This is not the definition of brotherly love
Clearwater police have arrested a man they say not only robbed his brother, but hit him in the face, pointed a gun at him and shot his car. Jose L. Santos, 31, of Oldsmar, faces four felony charges, including aggravated assault with a deadly weapon, burglary (with assault or battery) and shooting a deadly missile into an unoccupied vehicle. He is being held in the Pinellas County jail in lieu of $20,000 bail. According to police, Santos entered his brother's residence in Clearwater on Monday afternoon. At that time, he struck his brother multiple times, pointed a .40-caliber handgun at him and burglarized the residence, police said. Santos also used the gun to fire into the victim's car, police said.
Fund arranged for crash victim's care
Friends and family of Andrew Hall, the 19-year-old Safety Harbor resident who lost his leg to a suspected drunken driver April 20, have set up a fund to help pay for his care. Hall has cerebral palsy and had battled much of his life in order to walk. He remains hospitalized at Bayfront Medical Center. To donate, go to any SunTrust Bank and make a deposit to the Andrew S. Hall Charitable Fund, or mail a deposit to SunTrust Bank, Mail Teller, P.O. Box 27572, Richmond, Va., 23261-7572.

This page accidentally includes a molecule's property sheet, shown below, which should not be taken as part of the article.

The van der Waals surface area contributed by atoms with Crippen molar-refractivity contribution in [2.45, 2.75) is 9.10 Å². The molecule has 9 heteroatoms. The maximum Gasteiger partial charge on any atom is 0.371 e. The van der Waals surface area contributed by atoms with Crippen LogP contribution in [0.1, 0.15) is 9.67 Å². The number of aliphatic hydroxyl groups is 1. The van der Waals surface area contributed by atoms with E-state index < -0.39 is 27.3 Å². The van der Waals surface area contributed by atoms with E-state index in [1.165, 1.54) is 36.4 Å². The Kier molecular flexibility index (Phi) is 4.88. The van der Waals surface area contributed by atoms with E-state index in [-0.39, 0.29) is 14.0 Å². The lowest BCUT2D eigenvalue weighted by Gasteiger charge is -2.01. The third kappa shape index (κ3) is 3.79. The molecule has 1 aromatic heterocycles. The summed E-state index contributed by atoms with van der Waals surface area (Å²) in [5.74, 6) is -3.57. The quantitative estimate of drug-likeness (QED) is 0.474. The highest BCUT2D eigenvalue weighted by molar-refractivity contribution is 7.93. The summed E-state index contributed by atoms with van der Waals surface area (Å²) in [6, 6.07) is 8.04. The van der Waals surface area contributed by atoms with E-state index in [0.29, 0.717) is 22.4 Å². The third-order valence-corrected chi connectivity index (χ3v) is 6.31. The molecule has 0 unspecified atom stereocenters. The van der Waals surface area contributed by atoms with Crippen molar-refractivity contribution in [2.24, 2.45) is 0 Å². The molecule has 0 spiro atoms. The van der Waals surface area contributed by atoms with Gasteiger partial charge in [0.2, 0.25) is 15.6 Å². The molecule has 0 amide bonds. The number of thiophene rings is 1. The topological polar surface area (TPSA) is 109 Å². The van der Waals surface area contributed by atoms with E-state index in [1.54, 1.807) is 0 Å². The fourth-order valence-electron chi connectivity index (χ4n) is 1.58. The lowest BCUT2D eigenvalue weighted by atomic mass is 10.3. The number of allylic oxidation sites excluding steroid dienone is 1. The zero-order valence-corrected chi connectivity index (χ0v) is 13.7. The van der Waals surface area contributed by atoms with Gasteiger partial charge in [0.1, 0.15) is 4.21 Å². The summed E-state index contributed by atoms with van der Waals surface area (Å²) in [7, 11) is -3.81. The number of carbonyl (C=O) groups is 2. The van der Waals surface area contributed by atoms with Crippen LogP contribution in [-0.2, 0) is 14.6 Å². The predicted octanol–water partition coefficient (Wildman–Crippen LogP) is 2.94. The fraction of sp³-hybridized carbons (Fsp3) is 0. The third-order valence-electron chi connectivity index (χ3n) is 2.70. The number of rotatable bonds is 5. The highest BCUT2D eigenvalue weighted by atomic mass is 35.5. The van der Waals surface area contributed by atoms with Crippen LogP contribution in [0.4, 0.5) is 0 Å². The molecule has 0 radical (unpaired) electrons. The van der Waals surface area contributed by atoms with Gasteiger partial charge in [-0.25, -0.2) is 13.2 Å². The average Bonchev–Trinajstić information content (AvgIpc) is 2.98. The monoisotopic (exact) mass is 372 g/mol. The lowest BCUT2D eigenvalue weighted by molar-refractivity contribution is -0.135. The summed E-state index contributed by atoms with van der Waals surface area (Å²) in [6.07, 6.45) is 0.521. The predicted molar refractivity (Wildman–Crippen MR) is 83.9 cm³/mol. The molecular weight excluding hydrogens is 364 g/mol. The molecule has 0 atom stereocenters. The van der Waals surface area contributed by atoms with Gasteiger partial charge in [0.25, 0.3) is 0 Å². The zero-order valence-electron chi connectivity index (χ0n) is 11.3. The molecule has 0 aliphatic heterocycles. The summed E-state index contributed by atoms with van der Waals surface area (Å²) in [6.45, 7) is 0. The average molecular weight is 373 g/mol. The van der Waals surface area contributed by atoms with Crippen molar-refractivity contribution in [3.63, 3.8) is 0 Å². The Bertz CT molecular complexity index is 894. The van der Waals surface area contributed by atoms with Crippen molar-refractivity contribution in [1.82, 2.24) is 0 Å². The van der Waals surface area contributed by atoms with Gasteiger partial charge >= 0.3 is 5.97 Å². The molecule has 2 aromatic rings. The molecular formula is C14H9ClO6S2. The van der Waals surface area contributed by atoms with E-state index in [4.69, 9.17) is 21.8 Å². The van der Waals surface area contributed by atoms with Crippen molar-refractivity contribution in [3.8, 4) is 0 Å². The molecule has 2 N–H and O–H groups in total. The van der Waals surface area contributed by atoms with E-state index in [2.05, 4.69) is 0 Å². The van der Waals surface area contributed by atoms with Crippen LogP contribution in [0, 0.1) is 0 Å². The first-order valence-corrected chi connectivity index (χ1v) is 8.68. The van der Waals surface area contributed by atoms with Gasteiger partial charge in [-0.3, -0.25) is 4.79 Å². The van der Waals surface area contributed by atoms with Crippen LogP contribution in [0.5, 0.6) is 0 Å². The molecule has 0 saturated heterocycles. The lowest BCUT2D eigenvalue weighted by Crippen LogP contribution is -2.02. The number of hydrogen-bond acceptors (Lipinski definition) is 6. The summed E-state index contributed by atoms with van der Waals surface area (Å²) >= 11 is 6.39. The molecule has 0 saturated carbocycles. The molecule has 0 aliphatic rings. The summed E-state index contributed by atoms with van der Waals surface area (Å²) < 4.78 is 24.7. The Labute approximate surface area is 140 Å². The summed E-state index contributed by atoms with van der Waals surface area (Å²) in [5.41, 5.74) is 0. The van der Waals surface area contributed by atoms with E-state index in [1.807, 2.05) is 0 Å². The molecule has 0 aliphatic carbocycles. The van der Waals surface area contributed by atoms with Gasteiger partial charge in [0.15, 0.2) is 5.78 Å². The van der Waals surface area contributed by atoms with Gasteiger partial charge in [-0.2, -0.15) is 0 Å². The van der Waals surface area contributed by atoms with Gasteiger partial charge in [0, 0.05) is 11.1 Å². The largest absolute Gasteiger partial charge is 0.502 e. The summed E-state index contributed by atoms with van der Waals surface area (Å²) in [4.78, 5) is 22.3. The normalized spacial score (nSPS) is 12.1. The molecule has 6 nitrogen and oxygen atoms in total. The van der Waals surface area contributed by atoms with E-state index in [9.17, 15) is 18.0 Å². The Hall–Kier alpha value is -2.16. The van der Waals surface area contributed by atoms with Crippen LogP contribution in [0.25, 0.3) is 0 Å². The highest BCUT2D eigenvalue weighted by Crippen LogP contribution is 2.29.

Boyfriend charged with child abuse
Police arrested a Largo man early Tuesday, accusing him of beating his girlfriend's child last year after the child's diaper came loose and feces spilled onto a bed. Aenri Ellis, 23, was held on $100,000 bail and charged with aggravated child abuse, authorities said. He was picked up on a warrant issued Dec. 2. The victim, a 2-year-old boy whose identity was withheld, sustained pancreatic and liver injuries from blows to his lower chest and abdomen in September 2008. Police also found "belt-like" marks on the child's back, according to the warrant. Ellis apparently "lost it" after discovering the feces on the bed, the warrant said.
Young bald eagle has left its nest
The first bald eagle chick to grow up at Honeymoon Island State Park in at least 40 years survived long enough to fly off the nest. When Dan Larremore, the park's environmental specialist, checked the Osprey Trail on Thursday, he found lots of wet ospreys preening on their nests. But the eagle nest was empty. It was still empty Saturday. So a barricade at the trail's north end has been removed and the trail is open once again. According to the U.S. Fish and Wildlife Service, eagles fly within three months of hatching and are on their own about a month later. But disease, lack of food, bad weather and human interference kill many. Studies show that about 70 percent of eaglets survive their first year.
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